Tag Archive: model folk (the)


31760151_1227166777386457_3318506893571260416_nLots to get through this week so with an introductory paragraph as brief as one of Cheryl Cole’s relationships, let’s get on with the show.

Scott Lavene makes a sort of quintessentially English rock and roll, infectious tunes mixed with jittery new wave tension and uniquely humorous narratives that Messrs. Difford and Tilbrook would be proud of and you can catch him at The Beehive this very evening.

Two helpings of rock are to be found on Friday with The Lizzy Legacy and Stat-X at The Victoria and The Rolleston respectively. The former, as the name implies, pay tribute to the music of Thin Lizzy and associated acts, no wigs, costumes or gimmicks they just let all of those classic tunes speak for themselves and the latter offer rock music in all its forms from the obvious iconic choices to some more pop-rock selections.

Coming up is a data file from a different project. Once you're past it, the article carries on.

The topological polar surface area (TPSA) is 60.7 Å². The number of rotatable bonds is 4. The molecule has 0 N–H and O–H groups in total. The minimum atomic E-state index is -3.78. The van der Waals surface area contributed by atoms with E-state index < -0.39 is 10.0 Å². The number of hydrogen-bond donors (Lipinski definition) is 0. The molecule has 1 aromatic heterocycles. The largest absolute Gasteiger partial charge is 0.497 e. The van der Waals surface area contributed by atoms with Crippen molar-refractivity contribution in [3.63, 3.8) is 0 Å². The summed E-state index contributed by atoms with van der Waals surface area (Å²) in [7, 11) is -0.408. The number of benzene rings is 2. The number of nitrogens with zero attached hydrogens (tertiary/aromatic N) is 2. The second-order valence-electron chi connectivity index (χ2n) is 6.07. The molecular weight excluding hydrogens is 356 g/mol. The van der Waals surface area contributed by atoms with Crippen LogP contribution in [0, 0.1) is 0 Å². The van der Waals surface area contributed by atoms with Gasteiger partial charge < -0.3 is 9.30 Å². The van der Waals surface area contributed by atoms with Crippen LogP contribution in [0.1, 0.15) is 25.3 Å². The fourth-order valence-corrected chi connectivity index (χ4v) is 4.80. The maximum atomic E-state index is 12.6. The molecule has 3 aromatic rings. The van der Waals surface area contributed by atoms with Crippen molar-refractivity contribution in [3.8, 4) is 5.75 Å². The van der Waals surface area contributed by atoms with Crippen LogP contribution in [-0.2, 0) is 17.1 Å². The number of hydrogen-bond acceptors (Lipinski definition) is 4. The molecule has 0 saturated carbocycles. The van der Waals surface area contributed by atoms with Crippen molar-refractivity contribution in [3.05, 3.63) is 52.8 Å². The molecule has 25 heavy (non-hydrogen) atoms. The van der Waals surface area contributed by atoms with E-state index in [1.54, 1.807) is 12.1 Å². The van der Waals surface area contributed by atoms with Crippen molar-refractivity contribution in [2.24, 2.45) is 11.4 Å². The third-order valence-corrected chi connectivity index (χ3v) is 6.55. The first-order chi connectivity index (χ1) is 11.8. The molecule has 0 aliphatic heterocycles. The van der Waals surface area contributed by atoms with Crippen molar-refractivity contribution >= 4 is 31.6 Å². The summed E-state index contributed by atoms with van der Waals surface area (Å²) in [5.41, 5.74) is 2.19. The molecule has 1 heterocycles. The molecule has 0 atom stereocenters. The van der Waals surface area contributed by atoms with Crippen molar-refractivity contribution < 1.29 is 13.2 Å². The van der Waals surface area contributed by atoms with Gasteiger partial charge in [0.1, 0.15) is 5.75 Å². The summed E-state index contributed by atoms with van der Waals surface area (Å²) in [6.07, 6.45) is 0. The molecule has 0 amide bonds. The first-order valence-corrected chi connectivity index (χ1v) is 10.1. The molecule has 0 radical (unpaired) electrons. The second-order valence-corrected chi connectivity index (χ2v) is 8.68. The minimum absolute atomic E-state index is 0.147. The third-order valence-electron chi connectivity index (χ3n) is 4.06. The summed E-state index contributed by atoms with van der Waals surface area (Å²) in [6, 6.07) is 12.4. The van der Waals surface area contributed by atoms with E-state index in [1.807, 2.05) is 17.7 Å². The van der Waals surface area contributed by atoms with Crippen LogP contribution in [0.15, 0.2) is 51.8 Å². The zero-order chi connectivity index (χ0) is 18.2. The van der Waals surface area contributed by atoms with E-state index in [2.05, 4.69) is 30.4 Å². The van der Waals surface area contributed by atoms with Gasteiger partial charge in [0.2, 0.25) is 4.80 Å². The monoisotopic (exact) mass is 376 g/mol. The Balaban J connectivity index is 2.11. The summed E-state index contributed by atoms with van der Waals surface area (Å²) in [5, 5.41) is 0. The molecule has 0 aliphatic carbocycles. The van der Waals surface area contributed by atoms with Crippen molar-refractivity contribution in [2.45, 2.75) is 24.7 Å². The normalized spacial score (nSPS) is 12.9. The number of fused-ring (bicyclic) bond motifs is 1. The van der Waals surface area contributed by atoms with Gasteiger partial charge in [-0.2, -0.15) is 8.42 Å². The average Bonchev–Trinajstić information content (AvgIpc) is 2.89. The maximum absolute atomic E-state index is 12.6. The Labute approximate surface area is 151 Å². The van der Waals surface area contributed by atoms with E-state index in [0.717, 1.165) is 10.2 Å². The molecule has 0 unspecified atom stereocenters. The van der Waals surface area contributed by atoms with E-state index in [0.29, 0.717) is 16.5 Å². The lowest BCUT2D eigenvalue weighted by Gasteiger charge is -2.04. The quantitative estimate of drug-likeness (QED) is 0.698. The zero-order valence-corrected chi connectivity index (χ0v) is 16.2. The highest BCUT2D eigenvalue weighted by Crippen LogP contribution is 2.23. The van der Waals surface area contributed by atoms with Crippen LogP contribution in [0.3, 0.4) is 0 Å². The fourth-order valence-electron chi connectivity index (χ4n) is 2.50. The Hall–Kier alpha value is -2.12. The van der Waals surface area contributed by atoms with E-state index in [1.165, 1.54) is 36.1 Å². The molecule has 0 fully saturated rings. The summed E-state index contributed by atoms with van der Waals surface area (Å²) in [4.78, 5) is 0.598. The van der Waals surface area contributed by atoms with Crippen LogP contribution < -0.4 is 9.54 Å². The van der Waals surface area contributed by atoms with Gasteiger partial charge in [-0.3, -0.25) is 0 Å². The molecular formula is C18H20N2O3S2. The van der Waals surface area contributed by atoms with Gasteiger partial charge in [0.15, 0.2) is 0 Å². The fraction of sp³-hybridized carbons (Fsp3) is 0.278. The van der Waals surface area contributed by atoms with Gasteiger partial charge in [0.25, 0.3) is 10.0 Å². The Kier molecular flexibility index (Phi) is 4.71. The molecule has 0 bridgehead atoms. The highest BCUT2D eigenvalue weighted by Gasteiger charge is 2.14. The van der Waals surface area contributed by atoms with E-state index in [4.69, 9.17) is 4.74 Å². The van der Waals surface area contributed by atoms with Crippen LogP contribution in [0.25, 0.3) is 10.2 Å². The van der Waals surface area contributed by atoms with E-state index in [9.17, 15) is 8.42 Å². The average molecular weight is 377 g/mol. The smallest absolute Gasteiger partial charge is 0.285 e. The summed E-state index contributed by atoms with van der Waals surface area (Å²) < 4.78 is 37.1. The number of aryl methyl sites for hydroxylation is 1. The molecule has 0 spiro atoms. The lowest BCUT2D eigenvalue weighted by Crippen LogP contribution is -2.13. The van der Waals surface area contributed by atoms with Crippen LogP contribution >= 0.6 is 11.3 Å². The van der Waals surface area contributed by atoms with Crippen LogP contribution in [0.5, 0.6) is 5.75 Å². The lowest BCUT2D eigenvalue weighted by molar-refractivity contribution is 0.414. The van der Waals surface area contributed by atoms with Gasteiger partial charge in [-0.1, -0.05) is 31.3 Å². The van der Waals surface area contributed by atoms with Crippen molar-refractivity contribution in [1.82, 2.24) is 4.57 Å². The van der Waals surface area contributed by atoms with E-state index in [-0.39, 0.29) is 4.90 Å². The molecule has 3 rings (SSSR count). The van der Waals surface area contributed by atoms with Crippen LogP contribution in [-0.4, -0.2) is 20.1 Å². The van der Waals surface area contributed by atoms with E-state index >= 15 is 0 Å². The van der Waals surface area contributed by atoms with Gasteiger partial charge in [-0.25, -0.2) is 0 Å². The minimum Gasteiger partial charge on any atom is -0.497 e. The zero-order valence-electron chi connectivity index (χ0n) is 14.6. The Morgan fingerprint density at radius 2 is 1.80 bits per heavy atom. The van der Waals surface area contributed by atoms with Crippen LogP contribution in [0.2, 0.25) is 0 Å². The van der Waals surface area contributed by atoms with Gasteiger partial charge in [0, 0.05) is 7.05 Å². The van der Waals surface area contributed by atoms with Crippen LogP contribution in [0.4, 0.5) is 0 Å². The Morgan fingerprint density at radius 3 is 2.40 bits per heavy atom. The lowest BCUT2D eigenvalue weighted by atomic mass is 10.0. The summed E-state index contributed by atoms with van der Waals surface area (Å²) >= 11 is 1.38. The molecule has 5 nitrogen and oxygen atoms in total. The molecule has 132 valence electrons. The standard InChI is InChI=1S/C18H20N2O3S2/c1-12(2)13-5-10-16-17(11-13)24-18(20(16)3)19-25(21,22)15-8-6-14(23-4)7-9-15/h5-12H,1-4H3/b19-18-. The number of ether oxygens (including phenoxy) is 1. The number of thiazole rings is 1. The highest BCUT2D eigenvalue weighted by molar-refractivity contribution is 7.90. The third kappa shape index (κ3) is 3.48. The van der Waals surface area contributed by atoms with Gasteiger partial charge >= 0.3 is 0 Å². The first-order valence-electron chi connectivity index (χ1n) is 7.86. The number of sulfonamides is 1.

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706278_10151048704753039_833851308_oThe big noise this week, quite literally in this case, has to be that it is Easter Bank Holiday which mean’s that it is time for this years VicFest. As always this celebration of local and regional, cutting edge original music takes place over four generically themed sessions and tonight The Victoria presents a wonderful array of young and happening Indie bands.

Getrz lead the charge with their brand of high octane and deftly delivered wide screen indie, Sweet Tooth head up from Bristol to deliver some eclectic and wonderfully soulful indie-pop and We Are Parkas are a trashy take on the Manchester sound. Opening the night is the sweet sound of The Basement Club.